New Delhi is reportedly seeking to shield its producers from the bloc’s carbon tax
India wants to protect domestic exporters from a planned EU carbon tax by asking the bloc for concessions that will help align their respective emissions trading systems, Bloomberg reported on Tuesday, citing sources.
The new EU Carbon Border Adjustment Mechanism (CBAM) will come into effect in 2026. The tax aims to encourage producers to reduce emissions embedded in the manufacturing of carbon-intensive goods. The bloc also wants to prevent European firms from importing goods with a high carbon footprint without incurring the related cost.
The levy will target imports of steel, cement, aluminum, fertilizers, electricity, and hydrogen, as the EU aims to become a net zero emitter of greenhouse gases by 2050.
India, a leading supplier of steel to the EU, will raise the potential consequences of the tax on domestic industries during negotiations next month, Bloomberg wrote, citing people familiar with the matter. The bloc accounts for up to 27% of India’s steel exports, the cost of which could rise by up to a third, according to some estimates.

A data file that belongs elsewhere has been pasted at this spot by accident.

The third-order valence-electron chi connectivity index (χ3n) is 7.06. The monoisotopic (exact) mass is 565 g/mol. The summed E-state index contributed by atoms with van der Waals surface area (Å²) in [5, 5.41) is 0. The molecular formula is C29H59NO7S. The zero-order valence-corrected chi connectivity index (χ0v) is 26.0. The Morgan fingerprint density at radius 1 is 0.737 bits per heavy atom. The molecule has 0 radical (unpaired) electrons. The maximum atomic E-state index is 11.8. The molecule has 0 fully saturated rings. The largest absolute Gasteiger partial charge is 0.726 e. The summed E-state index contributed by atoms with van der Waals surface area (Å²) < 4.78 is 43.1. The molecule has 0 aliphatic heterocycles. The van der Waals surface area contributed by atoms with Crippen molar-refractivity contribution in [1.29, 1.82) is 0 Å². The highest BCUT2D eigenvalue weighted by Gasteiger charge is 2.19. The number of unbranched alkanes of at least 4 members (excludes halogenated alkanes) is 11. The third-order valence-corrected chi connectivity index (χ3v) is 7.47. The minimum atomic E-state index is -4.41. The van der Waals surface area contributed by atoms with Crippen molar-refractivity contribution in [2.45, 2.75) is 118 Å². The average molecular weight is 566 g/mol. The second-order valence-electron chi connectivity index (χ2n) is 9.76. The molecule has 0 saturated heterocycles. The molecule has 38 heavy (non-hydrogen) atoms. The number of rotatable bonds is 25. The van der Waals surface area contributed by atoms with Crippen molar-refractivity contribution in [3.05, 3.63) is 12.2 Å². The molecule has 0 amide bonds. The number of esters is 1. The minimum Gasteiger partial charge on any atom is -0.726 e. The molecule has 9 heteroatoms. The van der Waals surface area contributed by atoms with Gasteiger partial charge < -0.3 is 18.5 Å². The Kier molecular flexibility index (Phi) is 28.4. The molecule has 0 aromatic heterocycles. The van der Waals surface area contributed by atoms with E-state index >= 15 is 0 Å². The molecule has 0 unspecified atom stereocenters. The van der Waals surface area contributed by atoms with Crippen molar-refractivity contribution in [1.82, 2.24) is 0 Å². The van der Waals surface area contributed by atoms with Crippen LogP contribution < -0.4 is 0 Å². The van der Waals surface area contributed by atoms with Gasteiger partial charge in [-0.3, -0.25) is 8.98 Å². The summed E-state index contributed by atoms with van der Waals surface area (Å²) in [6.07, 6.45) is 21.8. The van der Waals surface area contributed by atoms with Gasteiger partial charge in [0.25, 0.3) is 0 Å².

Carbon emission trading is a scheme that is operated or under development in the EU, the US, and other leading economies. It is designed to limit the release of greenhouse gases such as carbon dioxide by capping emissions and then allocating permits to emitter industries.
India’s government plans to raise several proposals with the EU, such as a tax exemption for small- and medium-sized enterprises. It will also suggest that credits generated by a local fossil fuel tax be regarded as equal to Europe’s emissions allowances, and that Brussels recognize Indian-accredited energy auditors, according to Bloomberg.
India has committed to cutting its greenhouse emissions-to-GDP ratio by 2030 to 45% of its 2005 level, and to net zero by 2070.
January 23, 2024 at 05:30PM